Indeed in 2000, the advertising agency Saatchi & Saatchi closed its Prague office and moved to Hungary on the heels of its bread-and-butter client Proctor & Gamble Co.
In 2002, Arthur Phillips published his bestseller Prague, describing a group of North Americans living in... Budapest, the new expat hot-spot.
For years, it was unclear whether the movable feast had gone off to Hungary and whether Prague would ever be the regional film and culture capital it once was.
To make matters worse, the Czech film industry suffered from both a lack of state support at home and increasing state-fueled competition across its borders.
Hungary committed 13 million euros to its local film industry in the early 2000s and, in its 2003 audiovisual law, offered an additional 20 percent rebate on any money companies spent on local productions.
New studios were erected in Romania and Prague lost the production of Oscar-winner Cold Mountain to Bucharest in 2003.
Nevertheless Hollywood's machinery is in place in Prague and the city is still a deal compared to Los Angeles. Several of the filmmakers lured to Budapest returned to Prague after bad experiences.
Filmmaker Tom Karnowski is quoted in the Prague Tribune saying, "My experience was much harder in Hungary. We pretty much had to start at square one. It's easier to come here and just get started since things are already set up."
While studios are cheap in Romania, the infrastructure is not yet in place and crew and staff still have to be imported.
Prague today has greater resources then ever to train crew professionals.
The national film academy FAMU continues to deliver Czech filmmakers for the local market annually. And in 2003 the PCFE Film School emerged, bringing hundreds of international students to Prague seeking professional training.
In a little over three years since it opened, PCFE Film School had been named one of Europe's top film schools, in Premiere magazine's January 2006 issue.
While schools develop talent, film festivals nourish and expose it, something indispensable to any healthy film industry. This year's calendar of major Czech film festivals includes the following:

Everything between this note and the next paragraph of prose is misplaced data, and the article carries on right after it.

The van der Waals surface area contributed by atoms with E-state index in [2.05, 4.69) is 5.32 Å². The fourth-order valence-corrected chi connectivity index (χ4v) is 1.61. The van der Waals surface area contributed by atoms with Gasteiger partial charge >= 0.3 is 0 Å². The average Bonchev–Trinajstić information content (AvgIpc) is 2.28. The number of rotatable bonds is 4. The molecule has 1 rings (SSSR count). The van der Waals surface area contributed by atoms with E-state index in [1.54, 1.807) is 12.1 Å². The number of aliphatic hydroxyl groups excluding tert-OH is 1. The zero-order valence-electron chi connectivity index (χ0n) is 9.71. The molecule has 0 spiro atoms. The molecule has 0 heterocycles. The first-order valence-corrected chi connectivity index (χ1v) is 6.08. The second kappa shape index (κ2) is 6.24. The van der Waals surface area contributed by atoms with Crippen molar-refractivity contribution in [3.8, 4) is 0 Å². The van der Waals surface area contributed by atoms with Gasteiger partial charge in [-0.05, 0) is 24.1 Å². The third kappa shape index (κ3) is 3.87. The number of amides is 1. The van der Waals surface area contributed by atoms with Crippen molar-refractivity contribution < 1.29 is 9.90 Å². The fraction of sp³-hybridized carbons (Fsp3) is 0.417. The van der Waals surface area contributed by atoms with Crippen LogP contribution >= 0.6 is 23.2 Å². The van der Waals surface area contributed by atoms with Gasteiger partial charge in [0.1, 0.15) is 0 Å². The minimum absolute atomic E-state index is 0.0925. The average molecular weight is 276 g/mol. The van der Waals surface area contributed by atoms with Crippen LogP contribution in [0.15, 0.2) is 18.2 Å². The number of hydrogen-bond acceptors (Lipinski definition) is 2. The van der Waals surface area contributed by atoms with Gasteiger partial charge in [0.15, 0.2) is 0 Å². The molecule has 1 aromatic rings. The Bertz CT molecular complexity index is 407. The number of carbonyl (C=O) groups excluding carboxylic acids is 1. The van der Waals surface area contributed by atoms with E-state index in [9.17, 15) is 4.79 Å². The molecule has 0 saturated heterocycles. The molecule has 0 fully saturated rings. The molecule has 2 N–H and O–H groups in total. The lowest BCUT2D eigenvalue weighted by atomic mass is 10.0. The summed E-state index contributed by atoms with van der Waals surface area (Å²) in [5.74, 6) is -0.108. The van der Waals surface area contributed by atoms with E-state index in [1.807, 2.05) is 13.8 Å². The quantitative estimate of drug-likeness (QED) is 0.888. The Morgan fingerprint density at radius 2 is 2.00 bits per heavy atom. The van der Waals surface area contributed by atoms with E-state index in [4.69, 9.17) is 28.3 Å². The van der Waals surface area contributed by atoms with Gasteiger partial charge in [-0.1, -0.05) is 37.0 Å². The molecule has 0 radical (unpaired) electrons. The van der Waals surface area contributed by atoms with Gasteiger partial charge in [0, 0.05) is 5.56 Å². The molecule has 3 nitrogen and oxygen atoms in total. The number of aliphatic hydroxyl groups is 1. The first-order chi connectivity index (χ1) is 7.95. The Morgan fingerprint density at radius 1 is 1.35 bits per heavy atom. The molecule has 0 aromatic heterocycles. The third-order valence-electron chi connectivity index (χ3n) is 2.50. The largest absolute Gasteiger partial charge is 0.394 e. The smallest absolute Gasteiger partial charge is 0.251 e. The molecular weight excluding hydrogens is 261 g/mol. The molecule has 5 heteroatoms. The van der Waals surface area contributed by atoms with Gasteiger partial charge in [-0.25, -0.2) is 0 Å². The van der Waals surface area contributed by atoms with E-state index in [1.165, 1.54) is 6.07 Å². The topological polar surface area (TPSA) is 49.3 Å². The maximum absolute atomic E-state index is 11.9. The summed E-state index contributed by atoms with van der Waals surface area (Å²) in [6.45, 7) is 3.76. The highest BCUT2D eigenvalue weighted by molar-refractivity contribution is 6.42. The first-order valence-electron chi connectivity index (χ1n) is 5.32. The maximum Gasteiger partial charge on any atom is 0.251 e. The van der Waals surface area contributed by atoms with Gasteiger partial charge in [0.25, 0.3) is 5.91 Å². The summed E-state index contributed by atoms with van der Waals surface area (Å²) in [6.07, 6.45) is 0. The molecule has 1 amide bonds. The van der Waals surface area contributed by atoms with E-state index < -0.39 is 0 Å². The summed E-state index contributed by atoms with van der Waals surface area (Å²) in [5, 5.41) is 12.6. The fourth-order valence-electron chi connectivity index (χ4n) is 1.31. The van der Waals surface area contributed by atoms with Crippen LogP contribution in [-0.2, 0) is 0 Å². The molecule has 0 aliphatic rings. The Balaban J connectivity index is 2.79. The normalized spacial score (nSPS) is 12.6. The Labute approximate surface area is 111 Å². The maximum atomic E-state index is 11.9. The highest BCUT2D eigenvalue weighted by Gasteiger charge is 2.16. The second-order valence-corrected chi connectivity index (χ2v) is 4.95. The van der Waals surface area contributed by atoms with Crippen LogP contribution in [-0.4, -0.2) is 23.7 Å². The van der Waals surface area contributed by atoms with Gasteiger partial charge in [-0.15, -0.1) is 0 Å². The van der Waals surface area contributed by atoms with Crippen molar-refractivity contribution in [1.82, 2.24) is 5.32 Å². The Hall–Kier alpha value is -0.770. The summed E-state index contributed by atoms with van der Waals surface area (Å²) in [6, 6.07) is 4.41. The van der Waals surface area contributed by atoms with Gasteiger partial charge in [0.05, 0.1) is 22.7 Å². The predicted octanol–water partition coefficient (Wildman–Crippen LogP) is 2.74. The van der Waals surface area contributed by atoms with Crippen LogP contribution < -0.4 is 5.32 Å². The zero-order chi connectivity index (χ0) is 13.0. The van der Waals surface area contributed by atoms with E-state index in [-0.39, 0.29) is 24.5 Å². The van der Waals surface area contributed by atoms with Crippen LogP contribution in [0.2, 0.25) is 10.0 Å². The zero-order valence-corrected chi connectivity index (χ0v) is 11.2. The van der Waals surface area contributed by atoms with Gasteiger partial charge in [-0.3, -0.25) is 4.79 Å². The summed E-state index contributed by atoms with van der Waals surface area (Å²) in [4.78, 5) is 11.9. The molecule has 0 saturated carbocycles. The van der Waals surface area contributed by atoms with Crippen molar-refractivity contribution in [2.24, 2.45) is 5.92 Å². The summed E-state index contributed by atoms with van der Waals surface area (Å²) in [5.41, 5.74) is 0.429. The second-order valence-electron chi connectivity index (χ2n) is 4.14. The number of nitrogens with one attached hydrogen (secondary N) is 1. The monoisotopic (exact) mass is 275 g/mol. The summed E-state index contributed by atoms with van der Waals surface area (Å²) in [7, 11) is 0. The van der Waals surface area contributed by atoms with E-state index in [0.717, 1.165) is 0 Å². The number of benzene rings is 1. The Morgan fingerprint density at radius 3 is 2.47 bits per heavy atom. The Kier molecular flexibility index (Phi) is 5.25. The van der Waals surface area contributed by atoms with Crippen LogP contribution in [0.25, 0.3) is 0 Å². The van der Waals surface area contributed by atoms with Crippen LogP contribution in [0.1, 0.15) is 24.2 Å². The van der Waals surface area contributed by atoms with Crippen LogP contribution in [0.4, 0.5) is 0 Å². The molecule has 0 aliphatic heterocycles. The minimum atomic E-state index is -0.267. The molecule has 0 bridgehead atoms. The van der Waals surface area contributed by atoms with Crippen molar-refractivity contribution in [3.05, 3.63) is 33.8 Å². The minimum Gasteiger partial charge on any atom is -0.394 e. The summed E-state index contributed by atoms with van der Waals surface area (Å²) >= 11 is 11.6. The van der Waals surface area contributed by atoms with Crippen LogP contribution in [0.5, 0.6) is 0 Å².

• Febio Fest, focusing on the best of last year's international distribution premieres, retrospectives and tributes with a special section dedicated to gay and lesbian cinema
• One World Film Festival, dedicated to human rights documentaries
• Karlovy Vary, the country's most prestigious festival presenting more than 200 new releases from around the world
• Fresh Film Festival, the largest international festival of student films in the region
• Jihlava Documentary Film Festival, a festival of international documentaries from the Czech Republic and abroad
• Ani-Fest, an international festival dedicated to animation
The Czech Republic produces a respectable 15 to 25 domestic films annually.
Most adhere strictly to the Czech school of dramatic comedy, or dramedy, but recently, Hollywood-style teen films have started to surface, written and produced for profit and aimed at a mass youth market, among them Snowboarďáci (2004) and Rafťáci (2006).
This is understandable considering the almost impossible task of making a profit in a market of 10 million viewers.
A production with a budget of $1 million would need to draw in 10 percent of the population to break even on ticket sales -- a daunting task.
Indeed, top local directors need to subsidize their more personal projects by moonlighting on international commercials.
One can then understand the frustration felt when the long anticipated audiovisual law, intended to increase state support for Czech film from $3 million to $9.6 million, was vetoed last spring.
Czech filmmakers were anticipating a period of release from the burden of having to fundraise from outside sources for their films.
Before 1989, the film industry was entirely subsidized by the state -- a relationship that yielded such pearls as Closely Observed Trains (Jiří Menzel, 1966), Loves of a Blonde (Miloš Forman, 1965), and The Ear (Karel Kachňya, 1970).
Today, Czech filmmakers are sentenced to fundraising both in the private sector and through international partnerships. For the present, the deep-pocketed West is a welcome guest.